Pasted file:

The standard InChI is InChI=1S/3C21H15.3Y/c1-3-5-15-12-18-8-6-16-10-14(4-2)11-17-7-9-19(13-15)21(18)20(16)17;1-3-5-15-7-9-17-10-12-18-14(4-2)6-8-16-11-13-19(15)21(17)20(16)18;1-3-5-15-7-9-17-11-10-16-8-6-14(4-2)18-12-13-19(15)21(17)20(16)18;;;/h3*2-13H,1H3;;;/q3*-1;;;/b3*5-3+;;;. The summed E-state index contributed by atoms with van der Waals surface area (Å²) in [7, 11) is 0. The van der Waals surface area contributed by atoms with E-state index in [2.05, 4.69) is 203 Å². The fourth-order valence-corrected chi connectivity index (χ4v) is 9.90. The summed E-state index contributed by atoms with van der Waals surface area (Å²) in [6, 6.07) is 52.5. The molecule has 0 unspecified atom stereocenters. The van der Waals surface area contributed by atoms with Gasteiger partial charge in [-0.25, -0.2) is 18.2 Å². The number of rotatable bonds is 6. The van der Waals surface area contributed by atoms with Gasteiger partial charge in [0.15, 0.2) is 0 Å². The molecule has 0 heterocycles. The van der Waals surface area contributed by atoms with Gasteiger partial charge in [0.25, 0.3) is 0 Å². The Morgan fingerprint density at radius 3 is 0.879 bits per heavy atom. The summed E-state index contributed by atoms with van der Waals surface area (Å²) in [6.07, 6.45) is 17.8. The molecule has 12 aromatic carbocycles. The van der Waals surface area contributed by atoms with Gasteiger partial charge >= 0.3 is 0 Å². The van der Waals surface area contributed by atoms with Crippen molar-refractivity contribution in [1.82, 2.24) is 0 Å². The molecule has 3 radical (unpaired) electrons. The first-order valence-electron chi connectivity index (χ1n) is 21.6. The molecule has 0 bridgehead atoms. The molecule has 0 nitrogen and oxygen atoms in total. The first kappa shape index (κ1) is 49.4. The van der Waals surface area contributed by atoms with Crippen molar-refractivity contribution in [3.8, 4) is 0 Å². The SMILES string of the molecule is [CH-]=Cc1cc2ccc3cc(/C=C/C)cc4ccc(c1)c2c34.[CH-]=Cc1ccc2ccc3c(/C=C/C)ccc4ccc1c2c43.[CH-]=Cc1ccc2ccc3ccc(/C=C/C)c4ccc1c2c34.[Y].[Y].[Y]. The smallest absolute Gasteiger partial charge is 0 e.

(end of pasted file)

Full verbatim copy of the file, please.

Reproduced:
The standard InChI is InChI=1S/3C21H15.3Y/c1-3-5-15-12-18-8-6-16-10-14(4-2)11-17-7-9-19(13-15)21(18)20(16)17;1-3-5-15-7-9-17-10-12-18-14(4-2)6-8-16-11-13-19(15)21(17)20(16)18;1-3-5-15-7-9-17-11-10-16-8-6-14(4-2)18-12-13-19(15)21(17)20(16)18;;;/h3*2-13H,1H3;;;/q3*-1;;;/b3*5-3+;;;. The summed E-state index contributed by atoms with van der Waals surface area (Å²) in [7, 11) is 0. The van der Waals surface area contributed by atoms with E-state index in [2.05, 4.69) is 203 Å². The fourth-order valence-corrected chi connectivity index (χ4v) is 9.90. The summed E-state index contributed by atoms with van der Waals surface area (Å²) in [6, 6.07) is 52.5. The molecule has 0 unspecified atom stereocenters. The van der Waals surface area contributed by atoms with Gasteiger partial charge in [-0.25, -0.2) is 18.2 Å². The number of rotatable bonds is 6. The van der Waals surface area contributed by atoms with Gasteiger partial charge in [0.15, 0.2) is 0 Å². The molecule has 0 heterocycles. The van der Waals surface area contributed by atoms with Gasteiger partial charge in [0.25, 0.3) is 0 Å². The Morgan fingerprint density at radius 3 is 0.879 bits per heavy atom. The summed E-state index contributed by atoms with van der Waals surface area (Å²) in [6.07, 6.45) is 17.8. The molecule has 12 aromatic carbocycles. The van der Waals surface area contributed by atoms with Gasteiger partial charge >= 0.3 is 0 Å². The van der Waals surface area contributed by atoms with Crippen molar-refractivity contribution in [1.82, 2.24) is 0 Å². The molecule has 3 radical (unpaired) electrons. The first-order valence-electron chi connectivity index (χ1n) is 21.6. The molecule has 0 bridgehead atoms. The molecule has 0 nitrogen and oxygen atoms in total. The first kappa shape index (κ1) is 49.4. The van der Waals surface area contributed by atoms with Crippen molar-refractivity contribution in [3.8, 4) is 0 Å². The SMILES string of the molecule is [CH-]=Cc1cc2ccc3cc(/C=C/C)cc4ccc(c1)c2c34.[CH-]=Cc1ccc2ccc3c(/C=C/C)ccc4ccc1c2c43.[CH-]=Cc1ccc2ccc3ccc(/C=C/C)c4ccc1c2c34.[Y].[Y].[Y]. The smallest absolute Gasteiger partial charge is 0 e.